“All you needed were sharp planes, saws and chisels,” said Robert Emlen, the curator who shipped Goddard’s desk off the auction block. “They finished wood with scrapers, pumice and rottenstone or sharkskin--but for that you had to find a shark.

“Screws were expensive, and they were only used where absolutely needed,” said Jeff Moore, who restores furniture for the Newport Preservation Society. “They used (animal) hide glue--it’s still holding. Blacksmiths made files, and they had molding planes and jointer planes and rifflers and sandpaper made out of crushed glass glued to paper. They weren’t fools. They did it the easy way wherever they could.”

Humble woods were used where they wouldn’t be seen, but the visible mahogany surfaces were flawlessly carved and dovetailed.


Future cabinetmakers apprenticed for seven years, beginning at about age 13. After the dog work they became journeymen, traveling from job to job until they acquired enough rifflers and planes and sharks to open their own shops. Roughly, it took a journeyman eight days to make a table four feet long, six days to make a plain desk, 22 days for a highboy.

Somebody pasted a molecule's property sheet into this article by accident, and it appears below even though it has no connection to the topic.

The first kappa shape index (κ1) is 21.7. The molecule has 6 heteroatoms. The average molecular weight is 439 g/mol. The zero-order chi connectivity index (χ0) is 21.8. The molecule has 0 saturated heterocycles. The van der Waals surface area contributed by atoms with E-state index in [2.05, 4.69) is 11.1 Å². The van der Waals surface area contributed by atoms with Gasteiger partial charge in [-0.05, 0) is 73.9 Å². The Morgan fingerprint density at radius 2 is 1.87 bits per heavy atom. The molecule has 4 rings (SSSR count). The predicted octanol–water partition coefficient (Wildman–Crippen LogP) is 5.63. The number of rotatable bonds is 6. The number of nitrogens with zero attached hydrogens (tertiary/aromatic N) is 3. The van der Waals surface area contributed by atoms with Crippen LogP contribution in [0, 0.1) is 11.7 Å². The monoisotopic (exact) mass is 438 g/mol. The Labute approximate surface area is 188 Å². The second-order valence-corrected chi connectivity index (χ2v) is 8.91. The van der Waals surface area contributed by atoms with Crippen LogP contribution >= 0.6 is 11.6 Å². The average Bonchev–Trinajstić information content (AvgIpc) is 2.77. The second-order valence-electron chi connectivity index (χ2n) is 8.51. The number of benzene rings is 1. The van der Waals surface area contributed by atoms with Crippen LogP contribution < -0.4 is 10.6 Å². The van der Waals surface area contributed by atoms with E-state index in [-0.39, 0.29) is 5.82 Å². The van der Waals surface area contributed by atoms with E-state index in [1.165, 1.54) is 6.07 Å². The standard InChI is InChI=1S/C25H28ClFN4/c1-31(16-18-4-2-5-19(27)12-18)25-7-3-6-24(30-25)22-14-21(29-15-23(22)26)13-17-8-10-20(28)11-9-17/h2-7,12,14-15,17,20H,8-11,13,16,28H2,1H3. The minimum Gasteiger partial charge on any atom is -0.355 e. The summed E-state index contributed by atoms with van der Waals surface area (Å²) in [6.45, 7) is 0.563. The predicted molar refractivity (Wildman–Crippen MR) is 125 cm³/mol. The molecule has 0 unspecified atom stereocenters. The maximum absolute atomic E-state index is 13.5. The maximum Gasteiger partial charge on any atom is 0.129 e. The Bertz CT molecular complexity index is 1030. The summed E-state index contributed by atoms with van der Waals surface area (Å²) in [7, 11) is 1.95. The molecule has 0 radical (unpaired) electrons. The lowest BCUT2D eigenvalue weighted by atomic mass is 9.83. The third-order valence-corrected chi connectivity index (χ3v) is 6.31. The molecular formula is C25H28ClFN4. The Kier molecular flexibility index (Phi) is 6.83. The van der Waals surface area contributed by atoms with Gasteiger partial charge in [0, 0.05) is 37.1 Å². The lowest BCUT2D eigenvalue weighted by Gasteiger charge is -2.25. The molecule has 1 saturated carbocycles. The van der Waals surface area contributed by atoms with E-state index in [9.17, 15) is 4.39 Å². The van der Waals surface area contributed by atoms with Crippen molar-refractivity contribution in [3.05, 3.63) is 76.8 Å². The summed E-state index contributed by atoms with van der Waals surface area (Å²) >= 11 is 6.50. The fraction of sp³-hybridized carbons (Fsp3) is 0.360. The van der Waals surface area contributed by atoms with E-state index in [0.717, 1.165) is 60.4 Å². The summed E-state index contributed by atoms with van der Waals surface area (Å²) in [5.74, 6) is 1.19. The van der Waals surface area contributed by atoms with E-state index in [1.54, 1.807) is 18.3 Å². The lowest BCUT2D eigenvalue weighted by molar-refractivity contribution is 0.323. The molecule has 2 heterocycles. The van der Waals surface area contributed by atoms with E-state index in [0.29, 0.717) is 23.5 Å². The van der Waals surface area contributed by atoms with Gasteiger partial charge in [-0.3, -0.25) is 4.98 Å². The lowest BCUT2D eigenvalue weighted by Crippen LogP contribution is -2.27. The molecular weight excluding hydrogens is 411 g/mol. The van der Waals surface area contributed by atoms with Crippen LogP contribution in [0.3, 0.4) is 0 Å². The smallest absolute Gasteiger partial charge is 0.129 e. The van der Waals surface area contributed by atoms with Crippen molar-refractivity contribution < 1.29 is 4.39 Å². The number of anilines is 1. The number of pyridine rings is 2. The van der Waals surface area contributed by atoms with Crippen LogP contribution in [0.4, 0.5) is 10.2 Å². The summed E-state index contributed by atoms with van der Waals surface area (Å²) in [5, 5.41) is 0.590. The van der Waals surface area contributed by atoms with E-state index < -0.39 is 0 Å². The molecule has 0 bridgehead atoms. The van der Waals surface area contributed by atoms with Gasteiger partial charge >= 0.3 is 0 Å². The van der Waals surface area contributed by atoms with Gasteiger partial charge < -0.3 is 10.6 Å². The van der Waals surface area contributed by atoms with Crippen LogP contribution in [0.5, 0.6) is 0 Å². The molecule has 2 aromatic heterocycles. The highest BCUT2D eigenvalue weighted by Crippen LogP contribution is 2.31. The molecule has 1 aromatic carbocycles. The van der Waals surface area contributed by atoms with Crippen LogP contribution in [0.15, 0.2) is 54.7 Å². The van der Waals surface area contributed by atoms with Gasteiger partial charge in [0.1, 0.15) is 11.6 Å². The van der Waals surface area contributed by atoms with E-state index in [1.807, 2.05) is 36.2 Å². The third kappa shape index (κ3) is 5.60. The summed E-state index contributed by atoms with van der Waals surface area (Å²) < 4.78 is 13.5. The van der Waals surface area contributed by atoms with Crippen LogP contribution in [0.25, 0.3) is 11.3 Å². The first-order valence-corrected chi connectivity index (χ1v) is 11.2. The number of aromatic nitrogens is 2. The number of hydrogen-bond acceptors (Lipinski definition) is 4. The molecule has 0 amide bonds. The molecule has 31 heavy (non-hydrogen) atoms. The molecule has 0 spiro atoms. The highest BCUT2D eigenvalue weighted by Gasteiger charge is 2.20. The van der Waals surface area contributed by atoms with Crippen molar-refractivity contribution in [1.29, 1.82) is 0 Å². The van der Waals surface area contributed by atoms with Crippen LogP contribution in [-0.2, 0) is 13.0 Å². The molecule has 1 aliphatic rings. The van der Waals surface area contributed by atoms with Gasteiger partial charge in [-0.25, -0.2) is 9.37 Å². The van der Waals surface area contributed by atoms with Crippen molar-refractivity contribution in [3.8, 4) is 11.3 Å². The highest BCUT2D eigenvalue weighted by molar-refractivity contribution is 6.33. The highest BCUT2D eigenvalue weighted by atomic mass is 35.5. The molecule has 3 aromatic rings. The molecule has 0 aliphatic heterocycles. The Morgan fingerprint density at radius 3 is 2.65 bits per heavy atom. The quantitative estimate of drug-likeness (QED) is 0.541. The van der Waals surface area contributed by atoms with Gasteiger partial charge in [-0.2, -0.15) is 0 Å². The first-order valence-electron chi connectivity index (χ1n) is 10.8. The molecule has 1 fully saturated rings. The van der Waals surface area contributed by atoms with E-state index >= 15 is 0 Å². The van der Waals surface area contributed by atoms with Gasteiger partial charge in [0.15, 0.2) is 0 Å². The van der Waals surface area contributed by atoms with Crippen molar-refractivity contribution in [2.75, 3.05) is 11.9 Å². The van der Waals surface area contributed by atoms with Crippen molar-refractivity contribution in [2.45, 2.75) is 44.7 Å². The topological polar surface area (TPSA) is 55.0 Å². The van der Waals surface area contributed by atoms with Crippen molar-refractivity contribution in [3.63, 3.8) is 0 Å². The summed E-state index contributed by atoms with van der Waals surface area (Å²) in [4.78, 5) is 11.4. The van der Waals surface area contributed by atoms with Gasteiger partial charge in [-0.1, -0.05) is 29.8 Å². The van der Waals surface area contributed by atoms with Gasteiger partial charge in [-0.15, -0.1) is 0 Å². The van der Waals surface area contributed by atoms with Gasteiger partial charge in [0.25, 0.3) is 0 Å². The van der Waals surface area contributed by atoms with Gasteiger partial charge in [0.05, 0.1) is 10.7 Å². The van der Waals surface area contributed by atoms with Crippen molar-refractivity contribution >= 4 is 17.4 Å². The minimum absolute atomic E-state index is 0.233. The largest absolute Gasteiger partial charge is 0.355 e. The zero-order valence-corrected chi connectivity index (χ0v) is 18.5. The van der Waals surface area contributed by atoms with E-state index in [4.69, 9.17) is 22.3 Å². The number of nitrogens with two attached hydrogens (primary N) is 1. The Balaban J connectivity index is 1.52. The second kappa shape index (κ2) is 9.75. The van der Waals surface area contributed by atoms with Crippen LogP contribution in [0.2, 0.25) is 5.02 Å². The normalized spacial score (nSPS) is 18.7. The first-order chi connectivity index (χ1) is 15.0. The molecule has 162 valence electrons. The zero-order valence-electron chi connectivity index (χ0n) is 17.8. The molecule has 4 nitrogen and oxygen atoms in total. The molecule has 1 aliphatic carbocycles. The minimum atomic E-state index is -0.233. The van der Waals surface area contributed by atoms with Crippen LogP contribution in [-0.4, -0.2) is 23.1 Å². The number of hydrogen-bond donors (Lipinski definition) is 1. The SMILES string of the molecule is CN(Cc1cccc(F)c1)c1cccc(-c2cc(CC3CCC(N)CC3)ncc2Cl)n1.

Each city’s style became subtly distinctive, an aid to future antiquarians since few pieces in the Chippendale era were signed. It was an anonymous business presumably because everybody knew who made what. Ball-and-claw feet were squared off at the bottom in New York, carved with pronounced knuckles in Philadelphia, lacked webbing between the talons in Newport.

The Townsends and Goddards became known for their block-front furniture, with convex panels surrounding a third, concave panel and topped with a carved scallop shell, a common adornment, along with stars and radiating suns. It was a style that came to Newport from Italy by way of Boston.